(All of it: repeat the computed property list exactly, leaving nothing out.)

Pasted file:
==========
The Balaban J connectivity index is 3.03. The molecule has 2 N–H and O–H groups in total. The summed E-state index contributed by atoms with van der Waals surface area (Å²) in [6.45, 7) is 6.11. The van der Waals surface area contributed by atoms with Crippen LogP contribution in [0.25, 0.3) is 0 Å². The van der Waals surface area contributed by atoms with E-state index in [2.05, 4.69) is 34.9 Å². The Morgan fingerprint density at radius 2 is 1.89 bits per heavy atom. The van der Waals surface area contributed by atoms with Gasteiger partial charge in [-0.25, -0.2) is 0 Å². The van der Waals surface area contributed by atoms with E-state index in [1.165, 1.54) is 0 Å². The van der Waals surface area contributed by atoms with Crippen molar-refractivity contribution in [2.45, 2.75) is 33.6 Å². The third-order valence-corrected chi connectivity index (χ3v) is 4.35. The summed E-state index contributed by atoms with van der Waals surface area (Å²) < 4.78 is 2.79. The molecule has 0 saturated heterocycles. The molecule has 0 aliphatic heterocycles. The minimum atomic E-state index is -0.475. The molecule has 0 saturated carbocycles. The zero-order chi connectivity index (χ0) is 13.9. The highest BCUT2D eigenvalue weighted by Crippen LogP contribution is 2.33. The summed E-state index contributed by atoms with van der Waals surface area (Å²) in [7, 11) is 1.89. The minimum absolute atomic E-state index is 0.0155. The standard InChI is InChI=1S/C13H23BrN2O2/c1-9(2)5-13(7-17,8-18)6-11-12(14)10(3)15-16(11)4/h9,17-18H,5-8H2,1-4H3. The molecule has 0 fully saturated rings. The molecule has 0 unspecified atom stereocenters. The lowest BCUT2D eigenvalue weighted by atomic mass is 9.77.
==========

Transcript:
The Balaban J connectivity index is 3.03. The molecule has 2 N–H and O–H groups in total. The summed E-state index contributed by atoms with van der Waals surface area (Å²) in [6.45, 7) is 6.11. The van der Waals surface area contributed by atoms with Crippen LogP contribution in [0.25, 0.3) is 0 Å². The van der Waals surface area contributed by atoms with E-state index in [2.05, 4.69) is 34.9 Å². The Morgan fingerprint density at radius 2 is 1.89 bits per heavy atom. The van der Waals surface area contributed by atoms with Gasteiger partial charge in [-0.25, -0.2) is 0 Å². The van der Waals surface area contributed by atoms with E-state index in [1.165, 1.54) is 0 Å². The van der Waals surface area contributed by atoms with Crippen molar-refractivity contribution in [2.45, 2.75) is 33.6 Å². The third-order valence-corrected chi connectivity index (χ3v) is 4.35. The summed E-state index contributed by atoms with van der Waals surface area (Å²) < 4.78 is 2.79. The molecule has 0 saturated heterocycles. The molecule has 0 aliphatic heterocycles. The minimum atomic E-state index is -0.475. The molecule has 0 saturated carbocycles. The zero-order chi connectivity index (χ0) is 13.9. The highest BCUT2D eigenvalue weighted by Crippen LogP contribution is 2.33. The summed E-state index contributed by atoms with van der Waals surface area (Å²) in [7, 11) is 1.89. The minimum absolute atomic E-state index is 0.0155. The standard InChI is InChI=1S/C13H23BrN2O2/c1-9(2)5-13(7-17,8-18)6-11-12(14)10(3)15-16(11)4/h9,17-18H,5-8H2,1-4H3. The molecule has 0 fully saturated rings. The molecule has 0 unspecified atom stereocenters. The lowest BCUT2D eigenvalue weighted by atomic mass is 9.77.